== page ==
This resulted in regular visits to the vet, and regular occurances of us trying to check his resting heart rate, and occasional panics when Boysie had a dodgy day. Although we always knew if he was really sick, as he'd refuse to eat chicken - an excellent test.

Having got the heart disease under control (with the assistance of our regular vet Greg Carson), and re-diagnosed as a hole in the heart rather than a leaky valve, Boysie was diagnosed as having glaucoma in his right eye. We tried various eye drops as guided by the vet, and the optomologist (Prof Bedford), but it was too late, and he lost the sight in that eye, and gained the Boysie stare he was so famous for.

Each time we went back to have his innoculations topped up, the nurses were surprised that Boysie was still with us, but apart from the regular problems, and occasional other minor problems Boysie was quite settled. In October 2000, we had our innoculations a month early as Greg was leaving the practise to return to his native Australia.

Towards the end of 2002, the problem we had dreaded started to raise its ugly head, as Boysie started to become lame as twelve years of wear and tear on his back legs started to take their toll. We had some bad experiences with the local vet, and went to see Jean-Louis and Marcus in Chelmsford. They were able to control the pain, and whilst we were going for much shorter walks Boysie was still enjoying going out. The diagnosis was not exact, as we didn't want to take the risk of the anaesthetic, but he definitely had arthritis, and probably also had CDRM.

Whilst Boysie was on his regular heart medication, he had pills at 9am, 3pm and 9pm, and whilst he didn't like taking his pills, he obviously knew they were good for him, as I could set my watch by him as if I wasn't moving to get his pills at the allotted time, he would come up to me, and interrupt whatever I was doing. The same happened when he was staying with Grandma Jacobs, and she had forgotten. This phenomenen was even more noticeable when the clocks changed, as he would be either an hour early (or late) with his reminder for a few days.

When we first started giving Boysie his heart pills, we used to disguise them, by smothering them in pate. This worked fine, until, whilst we were experimenting with doses, he suffered from digoxin toxicosis - this resulted in total refusal to eat pate (for at least two years) - although by now he would happily (as he knew treats would follow) sit and have the pills forced down his throat.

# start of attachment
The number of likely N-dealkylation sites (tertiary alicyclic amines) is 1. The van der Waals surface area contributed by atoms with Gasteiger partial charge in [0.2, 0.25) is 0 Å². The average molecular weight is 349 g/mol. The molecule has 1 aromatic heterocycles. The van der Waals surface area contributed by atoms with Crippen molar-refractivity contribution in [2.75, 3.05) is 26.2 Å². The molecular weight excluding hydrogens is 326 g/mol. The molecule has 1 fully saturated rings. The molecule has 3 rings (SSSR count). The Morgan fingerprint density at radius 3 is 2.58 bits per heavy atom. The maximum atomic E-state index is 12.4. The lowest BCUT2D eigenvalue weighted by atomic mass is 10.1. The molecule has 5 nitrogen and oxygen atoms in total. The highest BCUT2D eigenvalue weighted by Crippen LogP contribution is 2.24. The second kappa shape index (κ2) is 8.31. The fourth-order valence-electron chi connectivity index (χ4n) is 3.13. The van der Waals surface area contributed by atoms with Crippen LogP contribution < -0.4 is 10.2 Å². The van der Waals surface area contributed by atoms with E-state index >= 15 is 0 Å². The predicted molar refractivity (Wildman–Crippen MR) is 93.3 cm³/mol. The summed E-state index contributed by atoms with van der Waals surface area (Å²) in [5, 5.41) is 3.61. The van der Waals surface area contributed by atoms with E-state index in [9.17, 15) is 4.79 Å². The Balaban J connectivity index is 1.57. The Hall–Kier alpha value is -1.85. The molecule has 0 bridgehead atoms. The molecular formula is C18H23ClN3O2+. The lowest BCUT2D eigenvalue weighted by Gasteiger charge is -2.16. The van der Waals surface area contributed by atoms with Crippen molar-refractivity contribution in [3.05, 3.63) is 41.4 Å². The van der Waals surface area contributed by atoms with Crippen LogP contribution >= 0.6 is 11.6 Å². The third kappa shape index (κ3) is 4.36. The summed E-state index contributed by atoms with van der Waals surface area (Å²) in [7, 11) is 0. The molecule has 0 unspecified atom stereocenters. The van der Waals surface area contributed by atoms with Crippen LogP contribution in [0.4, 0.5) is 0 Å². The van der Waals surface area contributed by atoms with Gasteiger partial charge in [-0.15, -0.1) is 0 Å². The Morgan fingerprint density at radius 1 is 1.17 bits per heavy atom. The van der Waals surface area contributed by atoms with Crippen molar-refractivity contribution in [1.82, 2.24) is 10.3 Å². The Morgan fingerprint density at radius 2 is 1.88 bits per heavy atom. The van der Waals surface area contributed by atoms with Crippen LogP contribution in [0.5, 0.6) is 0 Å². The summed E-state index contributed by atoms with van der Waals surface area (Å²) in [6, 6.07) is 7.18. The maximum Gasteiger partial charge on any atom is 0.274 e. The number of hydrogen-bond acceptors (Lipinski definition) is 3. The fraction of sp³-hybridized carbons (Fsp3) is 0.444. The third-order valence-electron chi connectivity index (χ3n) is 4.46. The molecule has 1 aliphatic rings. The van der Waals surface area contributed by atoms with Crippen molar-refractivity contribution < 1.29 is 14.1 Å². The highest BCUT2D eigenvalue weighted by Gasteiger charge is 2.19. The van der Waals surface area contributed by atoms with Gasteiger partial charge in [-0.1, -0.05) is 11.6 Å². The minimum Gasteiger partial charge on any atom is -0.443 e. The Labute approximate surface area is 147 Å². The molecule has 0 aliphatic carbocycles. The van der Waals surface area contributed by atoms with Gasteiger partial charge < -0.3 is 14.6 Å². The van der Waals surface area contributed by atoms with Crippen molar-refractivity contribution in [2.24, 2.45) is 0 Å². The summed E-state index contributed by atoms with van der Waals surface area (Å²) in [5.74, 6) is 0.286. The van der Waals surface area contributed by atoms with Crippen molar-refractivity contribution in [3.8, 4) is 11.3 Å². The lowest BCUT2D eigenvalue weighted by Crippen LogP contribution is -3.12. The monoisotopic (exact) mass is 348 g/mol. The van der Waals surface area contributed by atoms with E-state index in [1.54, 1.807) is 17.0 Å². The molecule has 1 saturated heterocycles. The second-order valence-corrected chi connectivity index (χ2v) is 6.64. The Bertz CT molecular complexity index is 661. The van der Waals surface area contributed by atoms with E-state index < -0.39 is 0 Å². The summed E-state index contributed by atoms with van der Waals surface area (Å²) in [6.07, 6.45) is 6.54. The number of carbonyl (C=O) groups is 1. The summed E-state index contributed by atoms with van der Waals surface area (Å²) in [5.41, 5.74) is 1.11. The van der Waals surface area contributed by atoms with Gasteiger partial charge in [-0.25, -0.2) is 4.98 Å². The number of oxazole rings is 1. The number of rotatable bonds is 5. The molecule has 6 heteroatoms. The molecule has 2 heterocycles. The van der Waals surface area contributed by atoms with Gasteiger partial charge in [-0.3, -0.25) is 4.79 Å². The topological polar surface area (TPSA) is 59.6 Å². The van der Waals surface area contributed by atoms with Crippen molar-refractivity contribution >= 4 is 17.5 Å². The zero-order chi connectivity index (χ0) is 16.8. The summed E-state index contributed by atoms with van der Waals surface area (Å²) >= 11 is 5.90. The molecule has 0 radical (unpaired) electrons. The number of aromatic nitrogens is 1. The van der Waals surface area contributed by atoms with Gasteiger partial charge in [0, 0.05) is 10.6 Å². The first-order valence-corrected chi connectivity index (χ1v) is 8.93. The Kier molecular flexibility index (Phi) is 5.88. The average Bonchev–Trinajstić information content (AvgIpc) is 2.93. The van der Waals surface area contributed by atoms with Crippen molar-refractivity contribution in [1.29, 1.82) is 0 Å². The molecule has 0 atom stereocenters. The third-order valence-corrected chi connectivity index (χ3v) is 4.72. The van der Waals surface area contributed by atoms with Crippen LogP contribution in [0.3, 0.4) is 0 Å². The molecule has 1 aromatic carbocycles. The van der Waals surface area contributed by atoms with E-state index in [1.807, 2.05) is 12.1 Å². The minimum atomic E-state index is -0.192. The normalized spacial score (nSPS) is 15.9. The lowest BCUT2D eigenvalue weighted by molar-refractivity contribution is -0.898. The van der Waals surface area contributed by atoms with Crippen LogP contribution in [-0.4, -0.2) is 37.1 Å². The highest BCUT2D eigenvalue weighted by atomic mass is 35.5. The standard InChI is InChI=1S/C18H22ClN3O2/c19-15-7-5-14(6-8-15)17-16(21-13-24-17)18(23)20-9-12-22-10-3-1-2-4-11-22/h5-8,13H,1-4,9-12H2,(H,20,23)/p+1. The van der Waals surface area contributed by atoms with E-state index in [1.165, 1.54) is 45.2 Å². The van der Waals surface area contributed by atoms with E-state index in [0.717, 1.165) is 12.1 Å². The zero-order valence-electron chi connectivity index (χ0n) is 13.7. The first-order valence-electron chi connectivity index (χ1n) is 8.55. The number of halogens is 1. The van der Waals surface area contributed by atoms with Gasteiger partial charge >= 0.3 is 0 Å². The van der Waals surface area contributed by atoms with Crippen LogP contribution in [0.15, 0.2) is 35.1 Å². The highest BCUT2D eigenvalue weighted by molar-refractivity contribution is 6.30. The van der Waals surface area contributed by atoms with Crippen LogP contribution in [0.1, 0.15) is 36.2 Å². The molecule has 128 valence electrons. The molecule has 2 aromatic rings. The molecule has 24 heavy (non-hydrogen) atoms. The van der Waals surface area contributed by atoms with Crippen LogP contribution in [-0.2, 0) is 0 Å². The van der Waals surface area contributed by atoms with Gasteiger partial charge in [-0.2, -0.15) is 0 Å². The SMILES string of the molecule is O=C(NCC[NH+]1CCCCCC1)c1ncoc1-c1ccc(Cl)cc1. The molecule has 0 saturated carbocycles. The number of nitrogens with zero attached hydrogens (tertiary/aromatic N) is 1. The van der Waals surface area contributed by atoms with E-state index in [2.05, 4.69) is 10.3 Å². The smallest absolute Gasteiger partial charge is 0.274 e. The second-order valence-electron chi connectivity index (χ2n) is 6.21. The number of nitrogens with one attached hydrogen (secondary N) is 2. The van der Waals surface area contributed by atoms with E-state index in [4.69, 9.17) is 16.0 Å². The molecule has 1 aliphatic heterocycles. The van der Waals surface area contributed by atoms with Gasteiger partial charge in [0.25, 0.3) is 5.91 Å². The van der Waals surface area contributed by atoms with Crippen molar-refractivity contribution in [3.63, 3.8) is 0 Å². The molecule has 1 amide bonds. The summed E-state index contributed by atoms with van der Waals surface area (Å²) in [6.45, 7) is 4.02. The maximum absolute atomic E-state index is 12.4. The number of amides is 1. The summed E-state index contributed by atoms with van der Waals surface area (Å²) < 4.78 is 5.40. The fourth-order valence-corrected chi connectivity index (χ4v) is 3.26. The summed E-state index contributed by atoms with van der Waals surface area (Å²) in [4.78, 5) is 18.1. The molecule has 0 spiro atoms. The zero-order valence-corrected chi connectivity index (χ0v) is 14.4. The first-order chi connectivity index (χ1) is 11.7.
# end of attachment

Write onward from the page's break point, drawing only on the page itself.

With me working from home, we got into a regular routine, and for the first five years, Boysie went for three longish walks every day. We always made an effort to do a loop, as Boysie disliked going back the way we had just come. We almost always walked on lead, due to Boysie's unpredictability when we met other dogs, but he never seemed to mind, as the extendable lead gave him plenty of scope to sniff and explore. He loved to meet people, expecially the local children, and would often look down the side roads to see if he could find them when we walked past. He didn't like cats, but could never be bothered to chase them unless they ran away. I remember one time, early in his stay with us, when a cat was sat on the fence at the side of the garden. Boysie ran at the fence and jumped, the cat arched its back, and then hung on for dear life as the fence started rocking from side to side. It looked somewhat relieved when it fell off the other side. I've no idea what Boysie would have done if it'd fallen of on our side.

Boysie was very good friends with all of our families. Being more local, he saw more of the Jacobs side of the family, and after we spent a week away in Shropshire with them, he adopted them, and was much happier when we occasionally had to leave him with them. Despite his dislike of other dogs, we wanted to introduce him to Barney (my Mum and Dad's dog), and we did so at a neutral venue, and they both got on fine. This resulted in many visits down to the South Coast to see Barney and my Mum. He always acted as my assistant when we were helping Mum to fix her PC. We always got up early to avoid the traffic, and went for some lovely walks around the local village, as well as at Abbots Wood with Mum's friend Diane and her dogs. Whilst Boysie was not as active as he had once been, he always happily plodded along, and seemed to enjoy our walks there.